In amongst the doom and gloom about grounds closing, it is great to hear of someone getting their head down and starting a new shooting ground business. So I took some time out recently to visit Bardney Clays near Bardney in Lincolnshire and see what’s in store for shooters.
I managed to choose a blustery but bright day for a short drive from where I was staying to the former site of Bardney Aerodrome in Lincolnshire (Google maps link for location). The disused airstrip is home to a few businesses, including a chicken farm in the distance, and an area by the old control tower was being used by some model aeroplane enthusiasts. The directions I had were easy enough to follow once I had found my way onto the facility, and as I rounded a large hangar/warehouse building I found a hard standing parking area, in front of a small but welcoming clubhouse. You can also find the ground on Facebook to ask any questions.
The entire shooting ground was just a few weeks old, but a lot of effort is going in to clear new areas, and make things as tidy as possible. In fact, while I was there, a digger was running for the entire time – clearing years of neglected hardcore away from the hard standing to make the area clearer and more accessible. The owner Mark Lewis (ex Stile Hollow) talked me through some of the planned developments, including expansion of the sporting stands, a corporate targets area and a Skeet and DTL layout to make this a comprehensive shooting ground. The area is flat, and the wind whistled across the landscape on my round of clays, affecting some targets – but banks were being built which will shelter many of the areas and make this a much better ground.
Currently the ground only holds Sporting Practice rounds – 50 or 75 birds, which was a very reasonable £18, with a reentry cost a few quid cheaper. I squadded up with a local shooter, Barry Exton (brother of Carl) and we had referee Chris take us around the stands
Sporting stands had been set around the entire free space with 5 stands behind the club house, two close to the club house, and then two final ones in the wide expanse opposite the drive into the ground. Targets were heavily wind affected on the day I shot, with my opening stand consisting of two going away targets, one at about 45 degrees and the other nearer 60 from either side of the cage… into the wind. Each one was highly unpredictable and definitely needed to be shot quickly before crazy things started happening. Stand 2 was a fast (on the wind) crossing mini and a stalling (on the wind) right to left crosser – you can see a theme about the breeze!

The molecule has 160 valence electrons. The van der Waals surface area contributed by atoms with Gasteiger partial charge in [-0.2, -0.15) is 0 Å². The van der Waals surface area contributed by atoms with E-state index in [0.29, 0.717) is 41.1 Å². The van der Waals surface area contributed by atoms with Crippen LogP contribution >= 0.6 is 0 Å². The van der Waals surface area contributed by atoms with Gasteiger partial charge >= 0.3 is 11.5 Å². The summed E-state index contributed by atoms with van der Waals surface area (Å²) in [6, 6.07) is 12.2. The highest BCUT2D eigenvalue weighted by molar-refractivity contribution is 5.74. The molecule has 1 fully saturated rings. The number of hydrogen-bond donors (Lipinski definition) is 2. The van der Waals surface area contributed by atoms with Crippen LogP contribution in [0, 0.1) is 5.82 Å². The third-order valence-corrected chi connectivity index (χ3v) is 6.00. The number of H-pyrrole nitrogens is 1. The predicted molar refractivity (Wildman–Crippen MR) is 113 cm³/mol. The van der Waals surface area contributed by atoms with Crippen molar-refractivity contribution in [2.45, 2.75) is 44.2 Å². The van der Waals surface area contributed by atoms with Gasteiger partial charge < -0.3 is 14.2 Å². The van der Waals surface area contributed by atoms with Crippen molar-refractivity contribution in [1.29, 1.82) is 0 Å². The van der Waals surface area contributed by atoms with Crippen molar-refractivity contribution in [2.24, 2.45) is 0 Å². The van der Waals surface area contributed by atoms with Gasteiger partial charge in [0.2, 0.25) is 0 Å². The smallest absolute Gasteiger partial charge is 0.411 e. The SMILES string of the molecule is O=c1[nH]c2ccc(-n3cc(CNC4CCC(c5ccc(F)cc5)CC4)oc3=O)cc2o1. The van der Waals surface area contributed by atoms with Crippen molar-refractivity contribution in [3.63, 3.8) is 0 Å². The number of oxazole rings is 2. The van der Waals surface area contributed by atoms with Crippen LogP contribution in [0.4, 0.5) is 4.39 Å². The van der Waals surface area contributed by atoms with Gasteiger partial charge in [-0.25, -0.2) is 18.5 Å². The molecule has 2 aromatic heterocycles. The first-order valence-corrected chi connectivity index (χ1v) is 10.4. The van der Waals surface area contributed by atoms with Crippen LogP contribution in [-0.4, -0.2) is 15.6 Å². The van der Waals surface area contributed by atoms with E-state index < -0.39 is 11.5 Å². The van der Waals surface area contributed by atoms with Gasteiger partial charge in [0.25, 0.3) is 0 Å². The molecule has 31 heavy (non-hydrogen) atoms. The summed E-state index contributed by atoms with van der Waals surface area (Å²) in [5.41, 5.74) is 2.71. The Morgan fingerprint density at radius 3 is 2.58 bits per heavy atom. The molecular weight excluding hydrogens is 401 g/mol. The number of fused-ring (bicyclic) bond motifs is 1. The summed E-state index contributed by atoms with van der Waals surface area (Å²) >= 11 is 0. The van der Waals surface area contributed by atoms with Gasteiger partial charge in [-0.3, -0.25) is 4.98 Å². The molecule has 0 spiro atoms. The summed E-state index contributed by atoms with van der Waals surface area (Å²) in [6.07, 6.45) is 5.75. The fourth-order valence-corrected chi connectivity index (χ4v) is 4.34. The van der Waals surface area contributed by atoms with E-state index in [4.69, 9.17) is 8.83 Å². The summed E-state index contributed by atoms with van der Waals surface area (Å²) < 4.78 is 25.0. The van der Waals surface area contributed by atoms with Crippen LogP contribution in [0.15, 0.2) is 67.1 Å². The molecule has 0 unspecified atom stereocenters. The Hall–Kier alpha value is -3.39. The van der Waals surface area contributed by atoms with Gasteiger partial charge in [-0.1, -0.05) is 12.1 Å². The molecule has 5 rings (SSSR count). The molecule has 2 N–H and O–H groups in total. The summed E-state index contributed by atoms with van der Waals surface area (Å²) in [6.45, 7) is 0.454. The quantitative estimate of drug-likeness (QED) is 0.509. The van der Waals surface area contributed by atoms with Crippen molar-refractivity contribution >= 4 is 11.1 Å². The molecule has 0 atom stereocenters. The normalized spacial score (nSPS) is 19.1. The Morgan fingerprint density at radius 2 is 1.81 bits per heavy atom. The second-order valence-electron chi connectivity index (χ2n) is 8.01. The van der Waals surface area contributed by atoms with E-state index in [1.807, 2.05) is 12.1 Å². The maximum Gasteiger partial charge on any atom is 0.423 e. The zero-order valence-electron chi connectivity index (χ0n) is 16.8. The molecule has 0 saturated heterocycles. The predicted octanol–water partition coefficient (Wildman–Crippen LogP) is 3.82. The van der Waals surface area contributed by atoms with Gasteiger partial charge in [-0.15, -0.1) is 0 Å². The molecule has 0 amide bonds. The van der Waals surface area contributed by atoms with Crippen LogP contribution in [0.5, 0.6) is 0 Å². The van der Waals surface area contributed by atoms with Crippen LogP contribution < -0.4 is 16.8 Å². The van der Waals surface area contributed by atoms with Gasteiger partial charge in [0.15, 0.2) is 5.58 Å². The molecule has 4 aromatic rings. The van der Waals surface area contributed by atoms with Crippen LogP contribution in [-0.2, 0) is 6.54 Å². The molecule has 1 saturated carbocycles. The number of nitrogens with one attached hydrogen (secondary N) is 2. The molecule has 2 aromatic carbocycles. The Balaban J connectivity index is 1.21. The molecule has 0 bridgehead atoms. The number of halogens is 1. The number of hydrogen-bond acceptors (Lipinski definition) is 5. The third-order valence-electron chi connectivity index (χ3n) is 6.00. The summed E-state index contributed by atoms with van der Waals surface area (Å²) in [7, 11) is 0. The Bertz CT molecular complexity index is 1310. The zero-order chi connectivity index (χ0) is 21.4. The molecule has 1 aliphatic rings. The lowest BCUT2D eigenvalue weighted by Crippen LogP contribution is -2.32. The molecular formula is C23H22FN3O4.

Onwards into the round – Stand 3 was a gently curling incomer and a fast low left to right crosser and stand 4 was a high stalling crow, with a quartering teal going away. Stand 5 had a ‘flying kamikaze’ bunny off a bank, with a near vertical teal shot on report. Stand 6 was an on report pair of fast, low woodcock type birds. And Stand 7 was a high crosser over a treeline, with a quartering left to right midi on report.
Finally stand 8 and 9 across in the wide open area of the aerodrome – first up was a fast left to right looper with a flattish teal on report, and to finish a pair of battues on report, one high and slow followed by one shallow and quick.
If I had any minor criticisms, I would say the round was little reliant on straight/quartering teal type presentations – and a little more variety will be welcome but I suspect that opening up some new areas of the ground will make a massive difference here. It was clear to see as soon as we hit the open part of the ground, there was some really wide open target presentation. I was impressed with the use of features that are on the ground to make some interesting target presentations – traps hidden behind concrete and pipes, and banking to raise and conceal traps.
It was great to see well constructed shooting stands at every point, and some really descriptive target boards explaining ‘exocets’, and ‘kamikaze’ targets. Most of the ground was accessible by hardstanding, apart from the targets behind the club house. If these are given over to corporate style stands, then a full round on hard standing will be a VERY attractive round of clays for the disabled shooting fraternity. I would encourage Mark to keep focus on those accessible stands, they are really hard to retrofit!
Overall – a great new facility, and one I will definitely be revisiting to see how the ground develops and improves over time. The addition of a Skeet and DTL layout will being a different breed of shooter, and make this a very interesting destination for Lincolnshire shooters. Mark tells me that they hope to run registered sporting in the future, which will be excellent for those locals that otherwise have to travel to Orston, Grimsthorpe or further afield to compete.
Well done Mark and the team Bardney Clays – I look forward to seeing you again when I am in Lincolnshire.